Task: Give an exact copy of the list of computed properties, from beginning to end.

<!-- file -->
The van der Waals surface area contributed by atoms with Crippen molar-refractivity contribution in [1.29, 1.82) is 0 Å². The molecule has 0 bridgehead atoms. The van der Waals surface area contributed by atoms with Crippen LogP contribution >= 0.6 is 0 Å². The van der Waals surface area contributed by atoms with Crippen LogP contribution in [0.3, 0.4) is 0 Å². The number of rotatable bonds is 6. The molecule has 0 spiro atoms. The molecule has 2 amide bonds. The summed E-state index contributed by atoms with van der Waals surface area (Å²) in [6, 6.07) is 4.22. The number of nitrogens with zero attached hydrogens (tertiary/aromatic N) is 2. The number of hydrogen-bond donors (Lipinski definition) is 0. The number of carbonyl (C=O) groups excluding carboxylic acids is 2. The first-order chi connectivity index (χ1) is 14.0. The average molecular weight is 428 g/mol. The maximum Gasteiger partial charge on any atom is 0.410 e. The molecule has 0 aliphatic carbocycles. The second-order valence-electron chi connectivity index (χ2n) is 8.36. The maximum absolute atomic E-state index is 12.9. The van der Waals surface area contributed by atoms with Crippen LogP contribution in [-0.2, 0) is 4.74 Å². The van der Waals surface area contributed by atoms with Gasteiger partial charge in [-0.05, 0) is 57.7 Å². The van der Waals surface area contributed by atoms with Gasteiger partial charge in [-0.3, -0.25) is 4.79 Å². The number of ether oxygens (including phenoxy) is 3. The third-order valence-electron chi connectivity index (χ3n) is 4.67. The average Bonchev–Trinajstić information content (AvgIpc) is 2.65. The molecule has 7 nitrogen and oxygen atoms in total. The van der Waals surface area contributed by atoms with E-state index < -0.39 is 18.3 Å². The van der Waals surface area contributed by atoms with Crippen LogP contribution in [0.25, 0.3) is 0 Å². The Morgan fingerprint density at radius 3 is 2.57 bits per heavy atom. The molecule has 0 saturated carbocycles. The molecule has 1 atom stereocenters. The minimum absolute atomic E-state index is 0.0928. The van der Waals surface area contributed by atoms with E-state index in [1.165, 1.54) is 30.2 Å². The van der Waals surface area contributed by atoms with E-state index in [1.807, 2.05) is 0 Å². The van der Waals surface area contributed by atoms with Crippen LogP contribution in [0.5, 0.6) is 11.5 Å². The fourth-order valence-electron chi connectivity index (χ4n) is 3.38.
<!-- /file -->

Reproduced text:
The van der Waals surface area contributed by atoms with Crippen molar-refractivity contribution in [1.29, 1.82) is 0 Å². The molecule has 0 bridgehead atoms. The van der Waals surface area contributed by atoms with Crippen LogP contribution >= 0.6 is 0 Å². The van der Waals surface area contributed by atoms with Crippen LogP contribution in [0.3, 0.4) is 0 Å². The number of rotatable bonds is 6. The molecule has 0 spiro atoms. The molecule has 2 amide bonds. The summed E-state index contributed by atoms with van der Waals surface area (Å²) in [6, 6.07) is 4.22. The number of nitrogens with zero attached hydrogens (tertiary/aromatic N) is 2. The number of hydrogen-bond donors (Lipinski definition) is 0. The number of carbonyl (C=O) groups excluding carboxylic acids is 2. The first-order chi connectivity index (χ1) is 14.0. The average molecular weight is 428 g/mol. The maximum Gasteiger partial charge on any atom is 0.410 e. The molecule has 0 aliphatic carbocycles. The second-order valence-electron chi connectivity index (χ2n) is 8.36. The maximum absolute atomic E-state index is 12.9. The van der Waals surface area contributed by atoms with Crippen LogP contribution in [-0.2, 0) is 4.74 Å². The van der Waals surface area contributed by atoms with Gasteiger partial charge in [-0.05, 0) is 57.7 Å². The van der Waals surface area contributed by atoms with Gasteiger partial charge in [-0.3, -0.25) is 4.79 Å². The number of ether oxygens (including phenoxy) is 3. The third-order valence-electron chi connectivity index (χ3n) is 4.67. The average Bonchev–Trinajstić information content (AvgIpc) is 2.65. The molecule has 7 nitrogen and oxygen atoms in total. The van der Waals surface area contributed by atoms with E-state index < -0.39 is 18.3 Å². The van der Waals surface area contributed by atoms with Crippen LogP contribution in [0.25, 0.3) is 0 Å². The Morgan fingerprint density at radius 3 is 2.57 bits per heavy atom. The molecule has 0 saturated carbocycles. The molecule has 1 atom stereocenters. The minimum absolute atomic E-state index is 0.0928. The van der Waals surface area contributed by atoms with E-state index in [1.165, 1.54) is 30.2 Å². The van der Waals surface area contributed by atoms with E-state index in [1.807, 2.05) is 0 Å². The van der Waals surface area contributed by atoms with Crippen LogP contribution in [0.5, 0.6) is 11.5 Å². The fourth-order valence-electron chi connectivity index (χ4n) is 3.38.